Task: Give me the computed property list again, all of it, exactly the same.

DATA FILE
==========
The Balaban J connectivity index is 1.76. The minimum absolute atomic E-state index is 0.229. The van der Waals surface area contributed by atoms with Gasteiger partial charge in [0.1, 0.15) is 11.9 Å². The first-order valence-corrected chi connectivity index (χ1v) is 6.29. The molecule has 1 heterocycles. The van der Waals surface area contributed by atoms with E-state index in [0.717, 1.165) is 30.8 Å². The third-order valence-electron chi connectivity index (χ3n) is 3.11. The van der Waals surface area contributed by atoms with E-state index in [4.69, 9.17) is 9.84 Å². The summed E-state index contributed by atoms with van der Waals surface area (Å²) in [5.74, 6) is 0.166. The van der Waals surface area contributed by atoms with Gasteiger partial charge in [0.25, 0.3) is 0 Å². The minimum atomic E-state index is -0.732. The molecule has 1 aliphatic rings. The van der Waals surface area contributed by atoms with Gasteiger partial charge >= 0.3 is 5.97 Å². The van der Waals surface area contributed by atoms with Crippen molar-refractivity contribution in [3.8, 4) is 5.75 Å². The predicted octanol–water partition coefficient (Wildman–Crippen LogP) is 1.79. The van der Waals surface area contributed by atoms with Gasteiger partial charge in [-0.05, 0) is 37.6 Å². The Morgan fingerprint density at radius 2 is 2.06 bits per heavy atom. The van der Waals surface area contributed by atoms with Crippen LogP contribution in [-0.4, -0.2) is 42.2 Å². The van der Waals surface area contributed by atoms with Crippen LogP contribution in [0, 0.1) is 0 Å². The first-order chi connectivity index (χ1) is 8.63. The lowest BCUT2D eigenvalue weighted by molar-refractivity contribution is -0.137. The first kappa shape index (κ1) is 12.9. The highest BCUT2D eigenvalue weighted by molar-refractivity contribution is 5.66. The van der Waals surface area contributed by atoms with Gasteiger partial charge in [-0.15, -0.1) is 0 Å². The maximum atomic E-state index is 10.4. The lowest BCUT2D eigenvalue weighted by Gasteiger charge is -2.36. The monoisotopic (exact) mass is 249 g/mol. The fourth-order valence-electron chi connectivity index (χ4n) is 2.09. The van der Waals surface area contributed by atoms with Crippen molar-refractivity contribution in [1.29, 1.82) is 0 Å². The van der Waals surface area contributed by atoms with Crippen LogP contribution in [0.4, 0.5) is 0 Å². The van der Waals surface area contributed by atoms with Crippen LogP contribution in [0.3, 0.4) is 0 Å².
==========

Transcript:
The Balaban J connectivity index is 1.76. The minimum absolute atomic E-state index is 0.229. The van der Waals surface area contributed by atoms with Gasteiger partial charge in [0.1, 0.15) is 11.9 Å². The first-order valence-corrected chi connectivity index (χ1v) is 6.29. The molecule has 1 heterocycles. The van der Waals surface area contributed by atoms with E-state index in [0.717, 1.165) is 30.8 Å². The third-order valence-electron chi connectivity index (χ3n) is 3.11. The van der Waals surface area contributed by atoms with E-state index in [4.69, 9.17) is 9.84 Å². The summed E-state index contributed by atoms with van der Waals surface area (Å²) in [5.74, 6) is 0.166. The van der Waals surface area contributed by atoms with Gasteiger partial charge in [0.25, 0.3) is 0 Å². The minimum atomic E-state index is -0.732. The molecule has 1 aliphatic rings. The van der Waals surface area contributed by atoms with Gasteiger partial charge >= 0.3 is 5.97 Å². The van der Waals surface area contributed by atoms with Crippen molar-refractivity contribution in [3.8, 4) is 5.75 Å². The predicted octanol–water partition coefficient (Wildman–Crippen LogP) is 1.79. The van der Waals surface area contributed by atoms with Gasteiger partial charge in [-0.05, 0) is 37.6 Å². The Morgan fingerprint density at radius 2 is 2.06 bits per heavy atom. The van der Waals surface area contributed by atoms with Crippen LogP contribution in [-0.4, -0.2) is 42.2 Å². The van der Waals surface area contributed by atoms with Crippen LogP contribution in [0, 0.1) is 0 Å². The first-order chi connectivity index (χ1) is 8.63. The lowest BCUT2D eigenvalue weighted by molar-refractivity contribution is -0.137. The first kappa shape index (κ1) is 12.9. The highest BCUT2D eigenvalue weighted by molar-refractivity contribution is 5.66. The van der Waals surface area contributed by atoms with Gasteiger partial charge in [-0.15, -0.1) is 0 Å². The maximum atomic E-state index is 10.4. The lowest BCUT2D eigenvalue weighted by Gasteiger charge is -2.36. The monoisotopic (exact) mass is 249 g/mol. The fourth-order valence-electron chi connectivity index (χ4n) is 2.09. The van der Waals surface area contributed by atoms with Crippen molar-refractivity contribution in [1.29, 1.82) is 0 Å². The van der Waals surface area contributed by atoms with Crippen LogP contribution in [0.4, 0.5) is 0 Å². The van der Waals surface area contributed by atoms with Crippen LogP contribution in [0.3, 0.4) is 0 Å².